The study of incentives to encourage behaviour change led Prabhakar and his team to turn to the world of video games and gamification (using game elements in non-game contexts). Last year the team collaborated with global management consulting giant Accenture US to develop Steptacular, a pilot study that encouraged employees to get fit through the use of pedometers, earning and then redeeming credits for rewards. Results indicated “high enrollment, frequent engagement with the system, and an improvement in the average steps per user per day”. Even professional game designers from RedOctane, developers of legendary video game Guitar Hero, have commented on the design and noted similarities with well-known gaming phenomena such as “level grinding” and the “Easter eggs of random rewards”.
But it was a visit to Bangalore and getting stuck in peak hour traffic that revealed to Prabhakar the potential intersection between societal networks, tracking behaviour and creating feedback loops to modify future behaviour. A resulting study involving 14,000 users, successfully shifted 25 percent of peak hour congestion, resulting in the removal of eight buses from the existing fleet. The most telling result was that the financial savings from those extracted buses was more than enough to cover the incentive rewards used in the program.
Calculating the Odds
Capitalizing on previous studies, Insinc uses several game elements and mechanics to encourage behaviour change. Commuters earn credits and bonus credits depending on how often and when they travel. Additionally, the number of “decongestion” trips determines the commuter’s “level” within the program. This is where things get interesting. Insinc commuters can exchange their accumulated credits for cash (credited back to their EZ-link card) or win larger prizes by playing simple games of chance on the Insinc website. As the player “levels up” they gain access to boards with increasingly higher stakes to win larger amounts.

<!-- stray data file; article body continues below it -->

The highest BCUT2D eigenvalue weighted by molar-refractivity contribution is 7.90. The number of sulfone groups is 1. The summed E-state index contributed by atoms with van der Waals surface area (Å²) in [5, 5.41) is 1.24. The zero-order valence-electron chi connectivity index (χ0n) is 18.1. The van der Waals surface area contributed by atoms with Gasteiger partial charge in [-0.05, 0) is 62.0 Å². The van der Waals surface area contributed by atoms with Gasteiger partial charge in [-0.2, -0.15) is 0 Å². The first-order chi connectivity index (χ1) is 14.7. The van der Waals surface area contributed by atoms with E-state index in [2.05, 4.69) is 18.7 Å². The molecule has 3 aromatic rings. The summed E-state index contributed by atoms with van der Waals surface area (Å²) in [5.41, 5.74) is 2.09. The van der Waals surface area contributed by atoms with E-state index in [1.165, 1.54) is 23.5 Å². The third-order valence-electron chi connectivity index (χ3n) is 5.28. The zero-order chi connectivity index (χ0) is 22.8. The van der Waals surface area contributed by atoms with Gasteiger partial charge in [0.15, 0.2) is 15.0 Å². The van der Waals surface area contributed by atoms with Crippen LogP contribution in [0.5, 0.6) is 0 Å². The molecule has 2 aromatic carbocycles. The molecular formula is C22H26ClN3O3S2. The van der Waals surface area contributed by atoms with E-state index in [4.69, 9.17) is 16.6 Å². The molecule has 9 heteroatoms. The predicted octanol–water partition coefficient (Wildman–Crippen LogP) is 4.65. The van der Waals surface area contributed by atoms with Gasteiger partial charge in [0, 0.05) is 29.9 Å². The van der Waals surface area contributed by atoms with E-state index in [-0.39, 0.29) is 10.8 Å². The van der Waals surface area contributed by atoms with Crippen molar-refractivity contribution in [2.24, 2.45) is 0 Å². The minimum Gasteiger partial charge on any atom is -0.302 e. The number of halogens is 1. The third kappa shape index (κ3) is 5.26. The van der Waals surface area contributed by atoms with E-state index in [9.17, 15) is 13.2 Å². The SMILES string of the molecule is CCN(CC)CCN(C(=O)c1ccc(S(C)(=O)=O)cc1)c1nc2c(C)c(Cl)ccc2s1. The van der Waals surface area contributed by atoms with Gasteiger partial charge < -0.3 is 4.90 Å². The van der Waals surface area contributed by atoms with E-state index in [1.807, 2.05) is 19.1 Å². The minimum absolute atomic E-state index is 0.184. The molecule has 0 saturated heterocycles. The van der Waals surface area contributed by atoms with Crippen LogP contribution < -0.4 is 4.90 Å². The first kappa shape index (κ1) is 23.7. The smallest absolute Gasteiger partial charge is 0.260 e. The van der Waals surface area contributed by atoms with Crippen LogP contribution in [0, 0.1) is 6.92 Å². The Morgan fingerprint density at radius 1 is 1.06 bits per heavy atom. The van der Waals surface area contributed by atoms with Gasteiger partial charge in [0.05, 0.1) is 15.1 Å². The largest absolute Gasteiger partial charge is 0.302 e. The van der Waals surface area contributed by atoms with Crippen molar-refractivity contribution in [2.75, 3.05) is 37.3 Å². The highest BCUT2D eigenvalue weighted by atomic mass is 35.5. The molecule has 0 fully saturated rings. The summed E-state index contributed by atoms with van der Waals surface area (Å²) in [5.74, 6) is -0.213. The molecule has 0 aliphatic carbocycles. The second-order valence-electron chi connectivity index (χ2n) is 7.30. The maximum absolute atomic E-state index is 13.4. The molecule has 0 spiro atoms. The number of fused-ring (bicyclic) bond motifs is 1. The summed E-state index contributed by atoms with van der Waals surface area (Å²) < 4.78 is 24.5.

Insinc utilises elements from common graphical user interfaces (GUI) found in game designs to communicate odds and chance. As Prabhakar says, “This idea of visually explaining things to people, where it becomes self-explanatory, is one of the things we’ve taken very seriously. It underlies a lot of the game design that we’ve been doing.” A recent addition to the game tool set has been the “Magic Box”. These weekly offers are designed to encourage specific behaviour within small groups of users allowing the developers to trial different types of incentives and measure their effectiveness.
We’re all part of the network
When modifying behaviour one needs to take into account the overall ecosystem that surrounds the individual. A range of factors including work, study and family commitments can affect the timing and frequency of public transport habits. Obviously it’s not possible for everyone to travel earlier and in fact, it’s not even desirable. For example, if everyone started traveling earlier you would have only just shifted the congestion: same problem, different time. Consequently the aim of the study is to encourage just a proportion of commuters to alter their behaviour and only then, by just a few days in the week by 20 to 25 minutes.